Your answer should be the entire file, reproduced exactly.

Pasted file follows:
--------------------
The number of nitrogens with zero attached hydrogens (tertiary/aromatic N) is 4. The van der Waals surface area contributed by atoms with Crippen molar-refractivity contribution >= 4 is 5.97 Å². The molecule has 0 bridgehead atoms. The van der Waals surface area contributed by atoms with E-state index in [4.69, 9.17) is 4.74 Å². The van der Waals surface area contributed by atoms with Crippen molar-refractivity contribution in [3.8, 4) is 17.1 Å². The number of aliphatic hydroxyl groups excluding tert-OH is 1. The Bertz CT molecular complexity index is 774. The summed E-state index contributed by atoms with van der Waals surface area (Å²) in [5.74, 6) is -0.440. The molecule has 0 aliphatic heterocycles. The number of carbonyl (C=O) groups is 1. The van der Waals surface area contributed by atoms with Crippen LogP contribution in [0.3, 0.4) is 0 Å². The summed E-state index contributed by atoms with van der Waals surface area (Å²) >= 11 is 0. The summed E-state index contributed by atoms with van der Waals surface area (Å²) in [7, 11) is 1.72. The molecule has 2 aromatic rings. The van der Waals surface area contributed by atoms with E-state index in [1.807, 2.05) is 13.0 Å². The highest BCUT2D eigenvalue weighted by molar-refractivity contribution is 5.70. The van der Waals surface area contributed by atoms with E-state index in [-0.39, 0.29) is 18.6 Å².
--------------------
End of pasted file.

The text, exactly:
The number of nitrogens with zero attached hydrogens (tertiary/aromatic N) is 4. The van der Waals surface area contributed by atoms with Crippen molar-refractivity contribution >= 4 is 5.97 Å². The molecule has 0 bridgehead atoms. The van der Waals surface area contributed by atoms with E-state index in [4.69, 9.17) is 4.74 Å². The van der Waals surface area contributed by atoms with Crippen molar-refractivity contribution in [3.8, 4) is 17.1 Å². The number of aliphatic hydroxyl groups excluding tert-OH is 1. The Bertz CT molecular complexity index is 774. The summed E-state index contributed by atoms with van der Waals surface area (Å²) in [5.74, 6) is -0.440. The molecule has 0 aliphatic heterocycles. The number of carbonyl (C=O) groups is 1. The van der Waals surface area contributed by atoms with Crippen LogP contribution in [0.3, 0.4) is 0 Å². The summed E-state index contributed by atoms with van der Waals surface area (Å²) >= 11 is 0. The summed E-state index contributed by atoms with van der Waals surface area (Å²) in [7, 11) is 1.72. The molecule has 2 aromatic rings. The van der Waals surface area contributed by atoms with E-state index in [1.807, 2.05) is 13.0 Å². The highest BCUT2D eigenvalue weighted by molar-refractivity contribution is 5.70. The van der Waals surface area contributed by atoms with E-state index in [-0.39, 0.29) is 18.6 Å².